Advocacy Group Sues US Consumer Financial Protection Bureau

Protecting consumers from credit card fraud is a massive undertaking and is something that’s not likely taken lightly by the U.S. Consumer Financial Protection Bureau.

While an Oct. 2016 regulation was put in place by the bureau to help protect consumers from any hidden terms or overdraft fees on prepaid cards, Republicans introduced a resolution to help reverse it. Advocacy group Allied Progress is suing the bureau for information on why Republicans are trying to wipe out the regulation all together.

The suit alleges that the decision for Republicans’ efforts to reverse this prepaid credit card protection is a political favor to credit card processor Total System Services Inc. (TSYS). This comes as a result of TSYS donating large sums of money to Republican Senator David Perdue of Georgia, who also serves as a member of the Banking Committee leading the resolution. If the 2016 regulation stays in place, TSYS’s Georgia-based Netspend division could potentially lose $80 million in profits due to overdraft fees.

Senator Perdue’s spokeswoman, Caroline Vanvick, shared a comment on this issue: “While Allied Progress continues to recklessly defend this overreaching government agency, Senator Perdue will continue working fearlessly to provide congressional oversight and hold them accountable to the American people.”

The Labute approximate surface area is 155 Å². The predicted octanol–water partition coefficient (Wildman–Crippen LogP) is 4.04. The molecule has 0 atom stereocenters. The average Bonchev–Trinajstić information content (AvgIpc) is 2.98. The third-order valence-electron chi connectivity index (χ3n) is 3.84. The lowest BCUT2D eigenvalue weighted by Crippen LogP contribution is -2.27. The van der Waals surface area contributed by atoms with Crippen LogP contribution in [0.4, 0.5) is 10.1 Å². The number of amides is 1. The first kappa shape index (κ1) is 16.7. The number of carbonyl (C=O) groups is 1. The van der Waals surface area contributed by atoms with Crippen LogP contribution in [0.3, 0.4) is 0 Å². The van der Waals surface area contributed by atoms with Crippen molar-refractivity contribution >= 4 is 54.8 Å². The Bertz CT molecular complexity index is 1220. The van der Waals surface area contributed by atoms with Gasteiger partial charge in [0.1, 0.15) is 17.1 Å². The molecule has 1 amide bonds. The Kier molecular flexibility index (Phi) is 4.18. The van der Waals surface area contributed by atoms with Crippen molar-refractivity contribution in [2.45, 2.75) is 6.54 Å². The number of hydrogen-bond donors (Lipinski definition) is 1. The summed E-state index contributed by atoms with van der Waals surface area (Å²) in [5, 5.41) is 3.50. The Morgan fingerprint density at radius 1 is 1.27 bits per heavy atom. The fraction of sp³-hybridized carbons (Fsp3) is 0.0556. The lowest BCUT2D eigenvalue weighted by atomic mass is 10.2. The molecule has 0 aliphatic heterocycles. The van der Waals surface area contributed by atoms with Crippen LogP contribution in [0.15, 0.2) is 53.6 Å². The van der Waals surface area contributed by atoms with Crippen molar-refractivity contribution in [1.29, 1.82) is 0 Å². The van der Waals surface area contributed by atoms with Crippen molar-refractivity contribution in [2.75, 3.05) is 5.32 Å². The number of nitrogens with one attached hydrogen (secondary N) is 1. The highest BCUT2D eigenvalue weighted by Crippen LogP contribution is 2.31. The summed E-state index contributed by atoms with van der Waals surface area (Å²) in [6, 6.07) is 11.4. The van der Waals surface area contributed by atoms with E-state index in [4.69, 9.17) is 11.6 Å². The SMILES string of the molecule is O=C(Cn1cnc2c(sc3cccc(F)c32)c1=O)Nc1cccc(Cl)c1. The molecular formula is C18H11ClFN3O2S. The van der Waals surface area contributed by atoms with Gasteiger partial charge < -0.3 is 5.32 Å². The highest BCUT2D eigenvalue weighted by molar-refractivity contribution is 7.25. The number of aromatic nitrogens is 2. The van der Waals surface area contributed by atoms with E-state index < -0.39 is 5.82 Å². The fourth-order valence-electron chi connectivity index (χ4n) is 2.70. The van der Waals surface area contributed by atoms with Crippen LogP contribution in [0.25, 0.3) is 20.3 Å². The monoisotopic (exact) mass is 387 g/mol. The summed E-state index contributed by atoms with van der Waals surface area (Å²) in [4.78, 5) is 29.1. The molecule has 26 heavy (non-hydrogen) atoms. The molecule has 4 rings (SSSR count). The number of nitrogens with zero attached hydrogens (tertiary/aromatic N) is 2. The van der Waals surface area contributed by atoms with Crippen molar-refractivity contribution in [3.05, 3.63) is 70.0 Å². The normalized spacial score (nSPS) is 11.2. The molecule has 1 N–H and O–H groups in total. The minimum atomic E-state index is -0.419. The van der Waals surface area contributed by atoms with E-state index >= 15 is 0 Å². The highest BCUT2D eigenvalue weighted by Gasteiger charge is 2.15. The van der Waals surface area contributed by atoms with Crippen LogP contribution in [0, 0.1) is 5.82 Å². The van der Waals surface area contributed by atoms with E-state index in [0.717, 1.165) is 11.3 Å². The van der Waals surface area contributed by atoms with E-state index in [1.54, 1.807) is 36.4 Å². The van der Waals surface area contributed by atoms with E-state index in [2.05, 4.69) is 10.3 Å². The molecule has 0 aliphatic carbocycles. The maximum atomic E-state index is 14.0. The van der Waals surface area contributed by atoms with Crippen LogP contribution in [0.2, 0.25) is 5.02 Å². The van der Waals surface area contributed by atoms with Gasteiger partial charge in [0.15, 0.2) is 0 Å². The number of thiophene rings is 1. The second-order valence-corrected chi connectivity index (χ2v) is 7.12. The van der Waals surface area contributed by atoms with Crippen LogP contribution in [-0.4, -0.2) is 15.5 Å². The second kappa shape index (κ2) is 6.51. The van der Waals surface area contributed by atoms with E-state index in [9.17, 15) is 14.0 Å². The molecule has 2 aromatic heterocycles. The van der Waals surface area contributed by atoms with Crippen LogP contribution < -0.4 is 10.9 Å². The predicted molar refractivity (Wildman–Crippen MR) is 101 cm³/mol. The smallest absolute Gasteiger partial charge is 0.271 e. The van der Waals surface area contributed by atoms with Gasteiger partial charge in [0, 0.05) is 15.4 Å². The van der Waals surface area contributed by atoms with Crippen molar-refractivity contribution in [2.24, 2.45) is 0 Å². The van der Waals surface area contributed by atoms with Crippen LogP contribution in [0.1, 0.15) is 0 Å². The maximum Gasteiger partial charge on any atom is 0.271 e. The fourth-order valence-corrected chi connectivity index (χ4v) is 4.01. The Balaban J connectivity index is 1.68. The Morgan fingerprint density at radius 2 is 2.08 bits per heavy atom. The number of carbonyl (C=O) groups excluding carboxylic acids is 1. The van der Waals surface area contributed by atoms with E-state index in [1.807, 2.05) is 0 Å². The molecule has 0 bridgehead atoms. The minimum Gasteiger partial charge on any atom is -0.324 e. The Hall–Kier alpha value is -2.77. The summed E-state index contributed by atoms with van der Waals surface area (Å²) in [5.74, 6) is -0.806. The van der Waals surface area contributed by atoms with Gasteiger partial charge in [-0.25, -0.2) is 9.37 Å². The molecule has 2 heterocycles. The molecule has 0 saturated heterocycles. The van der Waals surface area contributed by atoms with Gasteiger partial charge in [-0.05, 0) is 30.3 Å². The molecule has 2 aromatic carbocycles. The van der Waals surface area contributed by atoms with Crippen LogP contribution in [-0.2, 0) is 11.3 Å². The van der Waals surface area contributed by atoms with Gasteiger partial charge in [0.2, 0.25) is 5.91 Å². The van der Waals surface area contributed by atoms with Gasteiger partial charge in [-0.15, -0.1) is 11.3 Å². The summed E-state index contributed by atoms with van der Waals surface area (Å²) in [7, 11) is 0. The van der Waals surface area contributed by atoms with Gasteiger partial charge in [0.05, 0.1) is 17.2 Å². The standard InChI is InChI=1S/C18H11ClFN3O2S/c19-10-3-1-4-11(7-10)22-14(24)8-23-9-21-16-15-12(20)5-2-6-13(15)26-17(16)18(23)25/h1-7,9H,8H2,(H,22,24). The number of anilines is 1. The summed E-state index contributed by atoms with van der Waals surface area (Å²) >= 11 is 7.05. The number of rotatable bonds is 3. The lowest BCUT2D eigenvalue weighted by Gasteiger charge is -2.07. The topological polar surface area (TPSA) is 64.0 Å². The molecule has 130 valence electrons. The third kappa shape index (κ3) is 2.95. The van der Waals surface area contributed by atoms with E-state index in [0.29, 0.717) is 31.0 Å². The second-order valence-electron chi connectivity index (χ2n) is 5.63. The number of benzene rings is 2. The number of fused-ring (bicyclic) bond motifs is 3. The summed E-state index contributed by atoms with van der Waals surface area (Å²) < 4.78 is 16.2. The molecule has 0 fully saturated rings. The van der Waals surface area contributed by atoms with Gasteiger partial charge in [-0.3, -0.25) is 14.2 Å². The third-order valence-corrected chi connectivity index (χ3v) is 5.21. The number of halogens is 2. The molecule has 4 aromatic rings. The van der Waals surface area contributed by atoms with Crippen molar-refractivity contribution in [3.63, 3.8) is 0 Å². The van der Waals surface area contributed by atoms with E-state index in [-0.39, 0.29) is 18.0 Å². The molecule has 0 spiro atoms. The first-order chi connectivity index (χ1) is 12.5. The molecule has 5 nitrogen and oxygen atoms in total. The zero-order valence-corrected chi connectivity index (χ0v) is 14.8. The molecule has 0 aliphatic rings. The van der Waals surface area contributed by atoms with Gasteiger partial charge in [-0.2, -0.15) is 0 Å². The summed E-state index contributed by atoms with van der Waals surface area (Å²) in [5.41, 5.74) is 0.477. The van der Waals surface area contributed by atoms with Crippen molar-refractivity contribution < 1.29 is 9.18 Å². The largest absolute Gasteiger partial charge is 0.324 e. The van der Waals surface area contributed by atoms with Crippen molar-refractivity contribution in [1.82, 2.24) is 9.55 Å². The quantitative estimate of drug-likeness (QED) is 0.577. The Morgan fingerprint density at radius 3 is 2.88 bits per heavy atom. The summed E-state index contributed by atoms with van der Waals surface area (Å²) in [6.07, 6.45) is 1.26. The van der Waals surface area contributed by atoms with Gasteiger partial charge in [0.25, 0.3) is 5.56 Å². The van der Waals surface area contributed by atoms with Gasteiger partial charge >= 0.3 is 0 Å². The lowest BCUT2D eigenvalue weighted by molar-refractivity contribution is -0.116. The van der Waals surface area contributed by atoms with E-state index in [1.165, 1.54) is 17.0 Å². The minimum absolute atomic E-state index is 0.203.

Under the Congressional Review Act, Congress has a limited time to appeal any regulations from the Obama administration. As such, Perdue rushed the Republican’s appeal to the Senate for a vote. In response, Allied Progress asked the bureau for all documents pertaining to Perdue and others made during the regulation’s drafting and were denied. As a result, the advocacy group field a lawsuit with the U.S. District Court for the District of Columbia to force the bureau’s hand.


Exclusive PYMNTS Study: 

The Future Of Unattended Retail Report: Vending As The New Contextual Commerce, a PYMNTS and USA Technologies collaboration, details the findings from a survey of 2,325 U.S. consumers about their experiences with shopping via unattended retail channels and their interest in using them going forward.

Click to comment